May 15. Ispahan. 74. Edw. Connok, Geo. Pley, Edw. Pettus, and Wm. Tracy to Thos. Keridge, agent, and Thos. Rastell and the rest of the factors at Surat. Refer to previous letters which relate their detention at Shiraz, and though they had good usage from the Khan at last, yet for many good reasons they came to Ispahan, where also they are best able to withstand the further plots of their professed enemy. Recapitulate the contents of Connok's letters to Barker and the rest. Barker's unlawful and sensual entertainments, and wasting of time at Shiraz, although the Spanish Ambassador had come from Goa and was at hand with large presents to supplant them. Wm. Bell and John Amy remain in Shiraz with Barker. Complain of Barker's conduct, and of his wasting and retaining goods which should have been sent to Ispahan, so that Connok is wholly despoiled of his presents for the King. Hope soon to advise him of the sale of all the cloth at good rates, for silk. Can send yearly five hundred bales of silk or more, on condition that they have sugars, spices, and other required commodities sent to them. Great advantages of trade with Ormuz. They mean to injure, if not wholly to ruin, the Portugal trade there ; desire it may be recommended especially to [John] Browne at Ahmedabad, "a man stirring and discreet." Enclose their letter to the Commander of the next fleet from England, as to what is here given out by the Spanish agent, to supplant this trade by the bullet. Ormuz is weak, but still they could desire the coming of the whole fleet. Will be at Jask by 15th Oct., in expectation of the commodities they specify. Have been desired by the King's treasurer and minion Lalabegg, to write to India for the underwritten toys and necessaries for the King's use, which Keridge must not fail to send as he regards their credit and welfare. Steele and Crouther have given a good account of the weights, coins, and measures of Persia. Prices of silk. An Englishman, Wm. Robbins, a man of good estate and as good respect of this prince and people, has given them great help and furtherance in their business. Request him also to thank Steele for his good respects to them and their affairs, which will give him further encouragement. Directions for packing the goods sent to them ; most of their camels are weak and cannot stand under a burthen of above four or five hundred [weight] English. [Six pages. O. C., Vol. V., No. 480.] Inclose, Cannok and the rest to the Commander of the next English Fleet, touching Surat. Think it their duty to address him this paper, a part being wholly upon marine matters. Threat of the Spanish Agent to supplant the English trade by the bullet ; "the weak ability" of Ormuz. It would not be amiss that he should come with all his fleet, which would be a security and a daunting to the enemy. Suggestions in case he should resolve to send but one ship. Ispahan, 1617, May 15th. [One page and a half. O.C., Vol. V., No. 482.]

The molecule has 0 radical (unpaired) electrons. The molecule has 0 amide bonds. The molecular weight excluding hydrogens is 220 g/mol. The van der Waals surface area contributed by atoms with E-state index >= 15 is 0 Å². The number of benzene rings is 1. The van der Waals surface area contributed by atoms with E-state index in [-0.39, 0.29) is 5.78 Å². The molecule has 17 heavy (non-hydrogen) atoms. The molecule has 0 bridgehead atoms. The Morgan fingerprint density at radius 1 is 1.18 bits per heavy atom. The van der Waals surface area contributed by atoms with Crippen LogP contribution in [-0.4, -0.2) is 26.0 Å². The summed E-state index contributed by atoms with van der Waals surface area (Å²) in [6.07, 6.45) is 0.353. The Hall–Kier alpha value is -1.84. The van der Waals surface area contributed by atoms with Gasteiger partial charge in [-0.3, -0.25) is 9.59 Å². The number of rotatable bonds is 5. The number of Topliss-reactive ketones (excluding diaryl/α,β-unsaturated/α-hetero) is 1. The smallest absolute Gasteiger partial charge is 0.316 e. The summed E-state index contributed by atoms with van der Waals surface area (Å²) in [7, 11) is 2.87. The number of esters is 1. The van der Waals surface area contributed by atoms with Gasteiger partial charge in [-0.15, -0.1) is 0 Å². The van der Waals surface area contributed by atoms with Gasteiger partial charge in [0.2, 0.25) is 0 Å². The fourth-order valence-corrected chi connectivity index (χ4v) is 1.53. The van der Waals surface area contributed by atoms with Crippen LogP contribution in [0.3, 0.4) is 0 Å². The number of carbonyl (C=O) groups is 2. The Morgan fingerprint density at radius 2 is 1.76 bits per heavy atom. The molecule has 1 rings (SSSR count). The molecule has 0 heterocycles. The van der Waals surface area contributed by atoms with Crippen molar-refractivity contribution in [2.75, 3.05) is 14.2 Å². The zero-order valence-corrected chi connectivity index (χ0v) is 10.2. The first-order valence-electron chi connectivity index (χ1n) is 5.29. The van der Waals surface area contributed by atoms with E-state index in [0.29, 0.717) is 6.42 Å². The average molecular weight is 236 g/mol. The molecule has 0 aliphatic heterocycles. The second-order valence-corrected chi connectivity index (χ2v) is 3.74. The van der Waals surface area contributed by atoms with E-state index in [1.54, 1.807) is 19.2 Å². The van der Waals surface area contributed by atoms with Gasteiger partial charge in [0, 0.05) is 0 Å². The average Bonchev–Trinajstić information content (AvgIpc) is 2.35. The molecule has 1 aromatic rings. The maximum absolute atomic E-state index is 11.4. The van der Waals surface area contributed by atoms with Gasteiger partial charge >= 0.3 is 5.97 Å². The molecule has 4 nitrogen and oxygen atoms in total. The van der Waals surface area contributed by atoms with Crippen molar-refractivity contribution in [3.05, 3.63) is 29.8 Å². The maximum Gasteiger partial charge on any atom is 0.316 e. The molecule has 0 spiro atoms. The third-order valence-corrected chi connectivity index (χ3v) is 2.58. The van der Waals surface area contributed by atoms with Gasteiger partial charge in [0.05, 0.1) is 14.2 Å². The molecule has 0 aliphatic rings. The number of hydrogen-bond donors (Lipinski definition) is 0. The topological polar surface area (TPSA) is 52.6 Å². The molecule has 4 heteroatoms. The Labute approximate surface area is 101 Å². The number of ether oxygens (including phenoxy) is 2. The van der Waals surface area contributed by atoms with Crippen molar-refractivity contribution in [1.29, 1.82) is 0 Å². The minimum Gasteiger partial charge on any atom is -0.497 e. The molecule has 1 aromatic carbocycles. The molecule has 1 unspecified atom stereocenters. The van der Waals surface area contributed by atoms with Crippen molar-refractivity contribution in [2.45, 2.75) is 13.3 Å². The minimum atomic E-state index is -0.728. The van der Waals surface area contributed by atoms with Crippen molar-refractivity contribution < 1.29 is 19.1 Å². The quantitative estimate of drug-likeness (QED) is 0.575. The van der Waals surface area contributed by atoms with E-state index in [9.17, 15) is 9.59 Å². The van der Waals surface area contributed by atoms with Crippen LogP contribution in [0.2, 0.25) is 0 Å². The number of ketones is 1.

May 15. Ispahan. 75. Connok and others to "the land and sea consultation at the arrival of the next English Fleet at Surat." How behoof-ful it may be to send the whole fleet this way. The forces and preparations at Diu and Goa ; cannot apprehend their adversaries would seek their whole fleet at Jask, though the writers rest assured they hope to entrap one single ship. [Three quarters of a page. O. C., Vol. V., No. 483.]